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Kim Butler

Partners for Prosperity, Inc.

City:Mt. Enterprise

State: TX

I have 20+ years of handling alternative investments in cash, growth and income for clients nationwide.  I strive to help my clients with all things financial in every way possible over the phone and the web.  I own an alpaca farm which I enjoy working during my downtime.  I also enjoy gardening, writing and reading books.  I also train other advisors on Prosperity Economics.

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Experiences Top the Priorities of Ultra High Net Worth Travelers

Experts note that luxury travel is moving from conspicuous consumption to more meaningful and experiential experiences. 

Travel and vacations are one of the luxuries on which Ultra High Net Worth households will spend the bigger bucks annually. If these wealthy investors are going to spend between $25,000-$49,999 in a year's time, the largest percentage (14 percent) will spend it on travel or vacations, according to Spectrem Group’s wealth market research of investors with a net worth between $5 million and $25 million. Similarly, of the items on which UHNW households spent between $15,000 and $24,999, travel comprised the highest percentage (19 percent).

What are this year’s luxury travel trends? Where do the ultra-rich want to travel and what do they want to do when they get there? Experts note that luxury travel is moving from conspicuous consumption to more meaningful and experiential experiences. This is especially true for affluent Millennials. Nearly eight-in-ten choose to splurge on experience rather than “things,” reports Forbes magazine. They are also 23 percent more interested in traveling overseas than older generations and comprise one-in-five international tourists.

Harvey Chipkin, writing for, got the scoop from several high-end travel professionals. Immersion is becoming a travel priority for UHNW travelers, according to Jack Ezon, president of New York-based Ovation travel. When they go to a restaurant, they don’t want to be seated with the other tourists; they want to rub shoulders with the locals. They want insiders to guide them to the hottest (and coolest) nightspots.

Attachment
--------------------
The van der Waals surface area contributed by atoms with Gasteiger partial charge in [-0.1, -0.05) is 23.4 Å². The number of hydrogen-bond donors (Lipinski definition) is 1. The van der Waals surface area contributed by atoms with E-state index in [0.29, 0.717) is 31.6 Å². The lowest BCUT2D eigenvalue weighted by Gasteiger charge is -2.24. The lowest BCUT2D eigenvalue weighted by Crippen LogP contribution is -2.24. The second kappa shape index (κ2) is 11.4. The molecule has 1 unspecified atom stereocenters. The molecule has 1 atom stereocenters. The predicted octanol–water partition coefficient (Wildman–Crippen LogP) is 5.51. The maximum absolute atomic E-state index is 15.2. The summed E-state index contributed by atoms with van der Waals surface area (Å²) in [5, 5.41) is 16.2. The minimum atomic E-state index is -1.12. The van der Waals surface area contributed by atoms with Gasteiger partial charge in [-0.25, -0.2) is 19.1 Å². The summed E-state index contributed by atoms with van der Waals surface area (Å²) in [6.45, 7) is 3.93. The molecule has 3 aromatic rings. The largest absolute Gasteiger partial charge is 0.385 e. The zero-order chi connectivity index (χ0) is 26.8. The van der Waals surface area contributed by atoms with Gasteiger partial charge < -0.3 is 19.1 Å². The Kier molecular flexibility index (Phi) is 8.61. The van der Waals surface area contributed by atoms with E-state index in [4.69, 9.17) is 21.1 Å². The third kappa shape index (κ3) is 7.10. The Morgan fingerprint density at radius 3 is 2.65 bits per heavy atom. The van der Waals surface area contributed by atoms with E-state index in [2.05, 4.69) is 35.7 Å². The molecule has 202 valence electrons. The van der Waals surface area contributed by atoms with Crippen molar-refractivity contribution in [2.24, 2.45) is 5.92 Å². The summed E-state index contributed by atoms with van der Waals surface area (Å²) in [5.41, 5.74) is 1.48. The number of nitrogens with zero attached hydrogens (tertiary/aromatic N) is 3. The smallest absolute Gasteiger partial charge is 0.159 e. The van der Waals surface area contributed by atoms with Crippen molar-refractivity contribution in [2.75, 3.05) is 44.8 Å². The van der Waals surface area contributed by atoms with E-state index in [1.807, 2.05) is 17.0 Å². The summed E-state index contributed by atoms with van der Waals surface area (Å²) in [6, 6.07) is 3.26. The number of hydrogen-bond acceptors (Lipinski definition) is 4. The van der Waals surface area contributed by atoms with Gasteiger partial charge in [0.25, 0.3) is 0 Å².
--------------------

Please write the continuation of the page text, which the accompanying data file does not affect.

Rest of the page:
Traditionally, people like to plan out their travel itineraries. Chipkin reports that some households are wont to work with their travel agents in creating five-year travel plans. But some can afford to rely on a kind of consultative kismet. Chipkin reports that one couple spending $100,000 on their honeymoon are taking it day-by-day and consulting with their travel agent about what to do next.

There is also a growing interest in artisanship. One operator of Italian tours told Chipkin that there is increased interest in travelers creating their own local product such as a personalized wine or perfume.

Another luxury trend, courtesy of Susan Farewell of Farewell Travels in Westport, CT, is socially responsible close encounters, such as a non-exploitative (meaning no riding) elephant experience in Southeast Asia. Luxury Travel magazine reports that Soneva Resorts, Maldives, offers volunteer opportunities to work alongside tropical ecologists and marine biologists.

Some experiences may be truly once-in-a-lifetime. World Travel Market reports that another luxury travel trend falls under the heading of “Last Chance to See It.” The website predicts that this year will see a spike in visitors to Iceland, Norway or any country where you can see the Aurora Borealis, which may be on the downward end of their 11-year cycle. Experts project that the next time the Northern Lights can be observed at their peak could be around 2024 to 2026.